My Brother the Messiah by Martin Vopenka(Barbican Press, 2021)
Reviewed by Matt Colborn
This subtle, satirical book by Czech author Martin Vopenka examines the consequences of a new Messiah, named Eli, in the twilight era of a failing near-future global civilisation. The story is told through the eyes of Eli’s brother, Marek.
The narrative moves between ‘New Vinohrady,’ a New Slav colony in Northern Greece in 2168 and early 22nd century Prague-Holesovice. In 2168, Marek the old man contemplates the life of his brother Eli, who was assassinated in Dubrovnik almost forty years previously. He lives with a sect of followers of the dead Messiah.
Marek and Eli were the sons of a bodyguard of Lifelong, the dictator. When they were children, the nations of the world put a diffraction grille in orbit to ‘diffuse some of the solar radiation’ falling on Earth. The aim was to gradually cool the atmosphere. Instead, it fosters a new ice age.
In the late 22nd century portion of the novel, a young woman moves in with Marek, causing dissent in the sect. Marek is pressured to reject her, but hungry for companionship, resists. The community sees Marek as the keeper of Eli’s words and theoretically above such basic human needs.
In the outside world, the birthrate has dropped catastrophically, as people struggle to conceive. No-one knows why. The followers of Eli seem exempt from this curse. Medical scientists are keen to perform medical tests on the followers, but Marek rejects this, recalling Eli’s claim that ‘the reign of humans is over.’
The style and tone of this novel contrasts significantly with some dominant voices in English-language SF. It’s instructive comparing Vopenka’s style with recent US utopian novels like Kim Stanley Robinson’s Ministry of the Future (2020) and Cory Doctorow’s Walkaway (2017). The moral universe of the US novels seems broadly far less ambiguous than the one presented in My Brother the Messiah.
Both Robinson and Doctorow take the benefits of technology and scien fic materialism for granted. In Ministry, Robinson advocates geoengineering, whilst in Vopenka’s novel this sort of global, cooperative technocratic adventure has led to disaster. Technological utopianism, a key theme of Robinson’s and especially Doctorow’s works, is savaged by Vopenka and perhaps with good reason. In Eastern Europe technocratic, utopian impulses have historically had disastrous outcomes. Instead Vopenka foregrounds technological hubris.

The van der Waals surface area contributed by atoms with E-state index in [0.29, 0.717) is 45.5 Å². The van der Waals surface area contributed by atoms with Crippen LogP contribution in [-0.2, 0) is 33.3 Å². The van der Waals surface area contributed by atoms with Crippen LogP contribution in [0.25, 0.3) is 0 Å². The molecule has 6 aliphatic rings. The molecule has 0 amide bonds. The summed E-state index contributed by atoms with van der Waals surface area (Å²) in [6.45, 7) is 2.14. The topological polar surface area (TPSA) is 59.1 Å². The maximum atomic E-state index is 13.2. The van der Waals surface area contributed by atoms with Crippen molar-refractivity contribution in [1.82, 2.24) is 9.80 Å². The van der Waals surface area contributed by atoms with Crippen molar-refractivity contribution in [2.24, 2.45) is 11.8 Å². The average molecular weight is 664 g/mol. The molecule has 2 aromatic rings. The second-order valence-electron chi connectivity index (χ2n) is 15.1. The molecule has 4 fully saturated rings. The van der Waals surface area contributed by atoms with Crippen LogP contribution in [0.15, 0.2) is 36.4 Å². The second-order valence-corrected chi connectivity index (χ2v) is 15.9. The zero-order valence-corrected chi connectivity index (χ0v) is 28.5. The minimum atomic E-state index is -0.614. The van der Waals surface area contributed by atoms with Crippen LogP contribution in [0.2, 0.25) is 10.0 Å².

Religion, too, is handled differently in My Brother the Messiah. Although Vopenka’s work is satirical, his approach to religion remains subtle and nuanced. This differs from the mechanistic, reductionist take in Robinson’s novel, where one character claims that ‘huge parts of the brain’ are devoted to religious emo on and that religious sensations are ‘explicable’ as activations of the temporal lobe.
By contrast, Vopenka is alive to the multi -layered complexity of religious movements, as well as the emotional interplay between belief and doubt that forms a key part of religious experience. Vopenka’s novel also concerns the sociological pull that religious or spiritual groups hold in nominally secular, technocratic societies. This is as often due to the failures and shortcomings of secular rationalism as it is to a need for transcendent belief. In Vopenka’s future, people understandably feel that science and technology has failed them. This sentiment is expressed several times in the novel. Eli states that ‘what we’ve created is evil,’ stating that ‘…science is to blame’ for the current situation. Eli also says that ‘…science will not save us. It’s too late for that.’
But in the end, religion proves as unreliable as technology. ‘Miracles’ remain elusive, or at least questionable. In Dejvice, Eli curses cars, which stop working. In New Vinohrady, a young woman has a vision of Eli, recalling Marian visions at Lourdes or Fatima. But according to Eli human immortality is not, it seems, an option. A wryly humorous, disturbing novel that refuses the pitfalls of either lazy rationalism or unthinking faith.